Turns out to be much less about the qualities that mark a heroine built to interest a 21st-century audience of girls, boys, and accompanying adults, and much more about the complexities of mother-daughter relations.
While the mother-daughter clashes may make the story "relatable," they drain it of its mythopoetic potential, turning what could have been a cool postmodern fairy tale into another family melodrama.
Youngsters with a taste for adventure will no doubt overlook the movie's workmanlike outlines and applaud its spirited, self-reliant heroine, who proves to be as appealingly unruly as her tumble of Titian curls.
We would expect this kind of overstuffed joyride from Dreamworks Animation or the folks at Fox or even Disney itself. But it's terribly ordinary for Pixar, and ordinary is no longer enough.
The animation studio's first film with a female protagonist, a defiant lass who acts as a much-welcome corrective to retrograde Disney heroines of the past and the company's unstoppable pink-princess merchandising.
While co-directors Mark Andrews, Brenda Chapman and Steve Purcell have successfully made a family action fantasy featuring a girl hero - a long-overdue revolution - the story is not as special as the princess inside it.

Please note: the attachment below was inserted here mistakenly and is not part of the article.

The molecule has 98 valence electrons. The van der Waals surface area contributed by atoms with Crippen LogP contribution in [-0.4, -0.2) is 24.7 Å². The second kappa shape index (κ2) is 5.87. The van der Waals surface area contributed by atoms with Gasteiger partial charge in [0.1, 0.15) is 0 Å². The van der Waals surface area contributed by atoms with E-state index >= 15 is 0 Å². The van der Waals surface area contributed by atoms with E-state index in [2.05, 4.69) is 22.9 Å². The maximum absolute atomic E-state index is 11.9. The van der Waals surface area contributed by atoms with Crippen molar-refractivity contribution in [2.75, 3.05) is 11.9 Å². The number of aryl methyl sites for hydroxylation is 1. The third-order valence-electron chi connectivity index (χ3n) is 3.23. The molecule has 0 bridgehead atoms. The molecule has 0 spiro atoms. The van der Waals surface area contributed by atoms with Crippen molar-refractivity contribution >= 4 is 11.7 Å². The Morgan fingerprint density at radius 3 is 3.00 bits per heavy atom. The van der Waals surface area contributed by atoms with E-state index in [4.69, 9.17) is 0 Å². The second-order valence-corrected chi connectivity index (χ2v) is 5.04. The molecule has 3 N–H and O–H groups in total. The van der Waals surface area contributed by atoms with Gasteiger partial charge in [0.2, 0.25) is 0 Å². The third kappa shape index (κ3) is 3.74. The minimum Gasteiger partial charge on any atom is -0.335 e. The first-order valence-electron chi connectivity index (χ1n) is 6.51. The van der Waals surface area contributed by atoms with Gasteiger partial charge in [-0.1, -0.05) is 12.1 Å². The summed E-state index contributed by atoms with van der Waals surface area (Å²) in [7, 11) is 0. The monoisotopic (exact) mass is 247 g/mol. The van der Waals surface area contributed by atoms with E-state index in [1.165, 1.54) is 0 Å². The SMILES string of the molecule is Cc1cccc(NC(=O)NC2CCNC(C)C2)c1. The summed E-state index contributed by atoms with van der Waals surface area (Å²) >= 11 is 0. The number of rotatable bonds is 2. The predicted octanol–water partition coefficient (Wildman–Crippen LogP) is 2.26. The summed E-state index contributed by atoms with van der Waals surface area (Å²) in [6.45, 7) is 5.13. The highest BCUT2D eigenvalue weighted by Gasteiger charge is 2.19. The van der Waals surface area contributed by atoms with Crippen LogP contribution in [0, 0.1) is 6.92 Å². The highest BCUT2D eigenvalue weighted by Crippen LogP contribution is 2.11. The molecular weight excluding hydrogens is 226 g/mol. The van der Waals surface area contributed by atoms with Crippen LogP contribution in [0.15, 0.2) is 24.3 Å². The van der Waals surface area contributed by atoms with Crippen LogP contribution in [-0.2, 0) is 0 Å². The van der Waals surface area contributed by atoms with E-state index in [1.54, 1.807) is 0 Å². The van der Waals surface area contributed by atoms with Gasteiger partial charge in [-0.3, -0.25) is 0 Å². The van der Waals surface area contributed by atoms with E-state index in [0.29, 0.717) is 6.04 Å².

"Brave" offers sweep, a few songs about touching the sky and following your dream and at heart a story of a daughter and a mother learning to cut through society's expectations.
The story for this revisionist fairy tale, which promotes contemporary attitudes about parenting and gender equality, is less inspired than usual for Pixar, but the movie upholds the studio's high standard of computer animation.
Although Brave is satisfying and spirited and laced with humor (haggis jokes, kilt jokes), it doesn't quite mark a return to form for Pixar following the digital house's disappointing 12th feature, Cars 2.
The standout characters, exciting set pieces and memorable songs that we've come to expect are absent. The truest advertising tagline would be, "From the studio that brought you 'Cars 2.'"
Adding a female director to its creative boys' club, the studio has fashioned a resonant tribute to mother-daughter relationships that packs a level of poignancy on par with such beloved male-bonding classics as Finding Nemo.